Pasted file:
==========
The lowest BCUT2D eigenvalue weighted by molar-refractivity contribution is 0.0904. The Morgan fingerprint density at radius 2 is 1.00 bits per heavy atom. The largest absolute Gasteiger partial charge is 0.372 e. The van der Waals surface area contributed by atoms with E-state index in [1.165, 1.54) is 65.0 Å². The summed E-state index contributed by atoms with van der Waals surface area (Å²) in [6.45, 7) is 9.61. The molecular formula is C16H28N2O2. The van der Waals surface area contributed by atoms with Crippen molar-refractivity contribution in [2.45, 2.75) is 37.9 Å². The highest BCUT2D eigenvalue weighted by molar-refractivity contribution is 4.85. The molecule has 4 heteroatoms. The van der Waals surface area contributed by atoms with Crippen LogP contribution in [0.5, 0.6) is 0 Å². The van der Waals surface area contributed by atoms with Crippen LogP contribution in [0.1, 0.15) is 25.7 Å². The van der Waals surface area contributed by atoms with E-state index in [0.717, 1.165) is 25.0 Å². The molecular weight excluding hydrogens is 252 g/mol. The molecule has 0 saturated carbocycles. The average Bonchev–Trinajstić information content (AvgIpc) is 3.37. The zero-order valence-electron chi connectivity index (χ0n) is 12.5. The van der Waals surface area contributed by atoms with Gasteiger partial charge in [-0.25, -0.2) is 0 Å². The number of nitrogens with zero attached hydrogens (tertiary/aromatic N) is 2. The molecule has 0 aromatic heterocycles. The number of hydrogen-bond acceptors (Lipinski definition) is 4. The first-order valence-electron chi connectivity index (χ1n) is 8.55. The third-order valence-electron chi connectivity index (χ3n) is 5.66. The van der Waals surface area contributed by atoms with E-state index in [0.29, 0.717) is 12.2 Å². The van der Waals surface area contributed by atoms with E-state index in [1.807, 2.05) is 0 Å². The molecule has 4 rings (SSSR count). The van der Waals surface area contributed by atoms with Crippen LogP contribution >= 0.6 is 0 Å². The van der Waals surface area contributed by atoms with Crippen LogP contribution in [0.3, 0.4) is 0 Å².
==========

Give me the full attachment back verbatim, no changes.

The lowest BCUT2D eigenvalue weighted by molar-refractivity contribution is 0.0904. The Morgan fingerprint density at radius 2 is 1.00 bits per heavy atom. The largest absolute Gasteiger partial charge is 0.372 e. The van der Waals surface area contributed by atoms with E-state index in [1.165, 1.54) is 65.0 Å². The summed E-state index contributed by atoms with van der Waals surface area (Å²) in [6.45, 7) is 9.61. The molecular formula is C16H28N2O2. The van der Waals surface area contributed by atoms with Crippen molar-refractivity contribution in [2.45, 2.75) is 37.9 Å². The highest BCUT2D eigenvalue weighted by molar-refractivity contribution is 4.85. The molecule has 4 heteroatoms. The van der Waals surface area contributed by atoms with Crippen LogP contribution in [0.5, 0.6) is 0 Å². The van der Waals surface area contributed by atoms with Crippen LogP contribution in [0.1, 0.15) is 25.7 Å². The van der Waals surface area contributed by atoms with E-state index in [0.717, 1.165) is 25.0 Å². The molecular weight excluding hydrogens is 252 g/mol. The molecule has 0 saturated carbocycles. The average Bonchev–Trinajstić information content (AvgIpc) is 3.37. The zero-order valence-electron chi connectivity index (χ0n) is 12.5. The van der Waals surface area contributed by atoms with Gasteiger partial charge in [-0.25, -0.2) is 0 Å². The number of nitrogens with zero attached hydrogens (tertiary/aromatic N) is 2. The molecule has 0 aromatic heterocycles. The number of hydrogen-bond acceptors (Lipinski definition) is 4. The first-order valence-electron chi connectivity index (χ1n) is 8.55. The third-order valence-electron chi connectivity index (χ3n) is 5.66. The van der Waals surface area contributed by atoms with E-state index in [0.29, 0.717) is 12.2 Å². The van der Waals surface area contributed by atoms with E-state index in [1.807, 2.05) is 0 Å². The molecule has 4 rings (SSSR count). The van der Waals surface area contributed by atoms with Crippen LogP contribution >= 0.6 is 0 Å². The van der Waals surface area contributed by atoms with Crippen LogP contribution in [0.3, 0.4) is 0 Å².